Why aren’t fast food restaurants recycling?

Go to any fast food restuarant and you will likely be left with almost as much waste in the form of packaging as you had food to eat. Much of that waste is recyclable…plastic drink bottles and cups, cardboard, plastic wrappers, etc. So why don’t these resturants have recycling options available in their stores?

The ‘greening’ of fast food

Corporations such as Starbucks and McDonalds have touted their efforts to make their packaging more recyclable. McDonalds has moved away from paper wrappers which can’t be recycled when covered in food waste, and has reduced the amount of paper in its napkins by 21%. Starbucks has committed to developing a fully recyclable coffee cup and to serving beverages exclusively in recyclable or reuseable mugs by 2015.

These efforts have been applauded by the environmental group The Dogwood Alliance, which is leading the way in the effort to make fast food packaging more environmentally friendly. That applause is deserved. However, it is only the first step. If these restaurants don’t place recycling receptacles in their restaurants all that effort will be for naught. The recyclable packaging will still end up in the trash. Currently only 35% of all the recyclable packaging at fast food restaurants is diverted away from landfills to recylcling facilities.

How do we get fast food restaurants to start recycling?

Perhaps the industry just hasn’t noticed the growing trend towards recycling in this country. But that’s a bit far fetched. More likely fast food corporations haven’t seen a financial benefit in recycling.

Our power as consumers is to speak to corporations through our wallets. Fast food restaurants  probably will not start recycling until customers demand that they do so. We do that by not buying our food at restaurants that have unrecyclable packaging, or that don’t provide a means of recycling.

Not patronizing McDonalds or Taco Bell based on your environmental principles is easier said than done, particularly if you have a toddler in the car clamoring for a Happy Meal. So to ease your conscience, take your trash with you and recycle it at home. Tell the manager why you’re taking the trash away. The manager may not have any control over whether the restaurant recycles or not, but managers pass customer comments up to franchise owners when the same comment keeps popping up.

Beyond your personal dining habits, we should all be lobbying our elected officials to require recycling in fast food establishments. You can find your local representatives by visiting your state, county or municipality official government web site. To locate your US Senator, visit the official US Senate web site at http://www.senate.gov/general/contact_information/senators_cfm.cfm. To find your US Representatives, visit the US House web site at http://www.house.gov/. Calling is good, and so are e-mails, but the most effective means of communication is the old-fashioned letter mailed by US post.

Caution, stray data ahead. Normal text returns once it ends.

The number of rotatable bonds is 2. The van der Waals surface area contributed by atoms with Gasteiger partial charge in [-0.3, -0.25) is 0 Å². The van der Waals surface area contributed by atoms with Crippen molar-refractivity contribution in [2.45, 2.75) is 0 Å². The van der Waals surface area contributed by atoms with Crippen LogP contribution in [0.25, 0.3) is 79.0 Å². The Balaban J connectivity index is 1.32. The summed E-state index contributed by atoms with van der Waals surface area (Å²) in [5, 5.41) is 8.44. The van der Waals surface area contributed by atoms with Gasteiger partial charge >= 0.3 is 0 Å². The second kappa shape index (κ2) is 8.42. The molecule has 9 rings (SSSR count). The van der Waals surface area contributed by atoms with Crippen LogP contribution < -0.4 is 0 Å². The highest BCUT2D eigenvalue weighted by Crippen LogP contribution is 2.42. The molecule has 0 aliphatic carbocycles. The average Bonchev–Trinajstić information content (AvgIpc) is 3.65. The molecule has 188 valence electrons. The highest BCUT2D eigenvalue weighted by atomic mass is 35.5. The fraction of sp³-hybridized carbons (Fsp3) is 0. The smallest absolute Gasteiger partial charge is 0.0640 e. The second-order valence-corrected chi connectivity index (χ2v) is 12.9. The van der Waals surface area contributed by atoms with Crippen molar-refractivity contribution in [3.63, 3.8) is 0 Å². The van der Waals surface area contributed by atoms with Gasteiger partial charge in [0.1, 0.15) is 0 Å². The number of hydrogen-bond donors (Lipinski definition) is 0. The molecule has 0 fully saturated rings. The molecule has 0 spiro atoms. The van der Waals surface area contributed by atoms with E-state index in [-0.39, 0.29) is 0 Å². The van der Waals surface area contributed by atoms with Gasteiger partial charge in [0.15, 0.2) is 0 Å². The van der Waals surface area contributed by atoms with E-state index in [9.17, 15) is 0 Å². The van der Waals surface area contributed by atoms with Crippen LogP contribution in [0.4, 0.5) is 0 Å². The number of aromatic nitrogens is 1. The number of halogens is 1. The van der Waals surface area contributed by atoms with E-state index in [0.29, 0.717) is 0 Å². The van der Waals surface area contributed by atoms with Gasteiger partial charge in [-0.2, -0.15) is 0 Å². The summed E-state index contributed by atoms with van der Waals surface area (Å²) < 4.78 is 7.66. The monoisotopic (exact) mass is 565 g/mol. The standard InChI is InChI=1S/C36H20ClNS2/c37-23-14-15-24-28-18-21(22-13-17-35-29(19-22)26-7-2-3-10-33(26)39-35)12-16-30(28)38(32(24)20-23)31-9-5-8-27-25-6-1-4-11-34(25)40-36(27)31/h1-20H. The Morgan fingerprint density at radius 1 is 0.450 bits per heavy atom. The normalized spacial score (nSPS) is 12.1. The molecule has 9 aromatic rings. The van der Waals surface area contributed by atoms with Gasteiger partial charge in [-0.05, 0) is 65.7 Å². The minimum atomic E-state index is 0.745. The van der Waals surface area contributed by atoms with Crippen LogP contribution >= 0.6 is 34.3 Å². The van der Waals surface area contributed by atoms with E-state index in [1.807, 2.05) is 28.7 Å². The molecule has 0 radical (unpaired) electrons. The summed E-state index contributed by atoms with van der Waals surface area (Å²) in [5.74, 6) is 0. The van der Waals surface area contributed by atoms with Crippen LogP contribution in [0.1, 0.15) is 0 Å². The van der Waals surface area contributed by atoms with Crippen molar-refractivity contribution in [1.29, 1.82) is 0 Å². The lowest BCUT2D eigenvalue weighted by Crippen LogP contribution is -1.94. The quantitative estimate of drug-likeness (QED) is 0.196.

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  • Sara Styles

    Some fast food restaurants tell you to “go green” by recycling your beverage containers, but exclude obvious stuff like plastic cups and paper bags. I’m often stuck lugging my waste home so I can put it in my recycling and organics bin. I found a place in my region (Metro Vancouver) that recycles Styrofoam and foil-lined bags, such as candy wrappers or chip bags.

  • Megan

    Thank you so much for posting this. I have been looking everywhere trying to find if anyone else has noticed this issue. I don’t understand why this obvious step has not been taken, and I was blown off by a McDonald’s rep when I mentioned this same thing.

  • Abub

    Shouldn’t recycling be a personal choice and not an oppressive enforcement of the government?

    • http://twitter.com/TipsForRecyclin Tips For Recycling

      Perhaps, but this post was about requiring restaurants to to offer it, not about forcing their patrons to use it. Since we’ve broached the topic, however, laws that are designed to promote and protect the public health, safety and welfare are most assuredly appropriate. If they weren’t we would do away with laws that prohibit toxic chemical dumping, limits on CO2 emissions from vehicles and industrial plants, laws on proper disposal of nuclear waste, OSHA, medical professional licensing, car seats, etc., etc. While recycling may not seem to fit this group because the choice to throw your milk jug in the trash doesn’t cause direct and immediate harm to anyone, I am of the opinion that it is just as critical to the public health and well-being. The environment cannot continue to support the volume of waste we as humans produce, particularly in the US. And billions of us have to live here on this planet. So the short answer to your question is no, I don’t think it should be left to choice. To many of us won’t make the right choice becase we don’t want to be inconvenienced. And we know we can’t just trust corporations to do the right thing unless it positively benefits their bottom line. Let’s attack repressive government laws like being forced to wear seat belts or motorcycle helmets. At least when the wrong choice is made there billions of your neighbors don’t have to pay the price for generations to come.

      TFR

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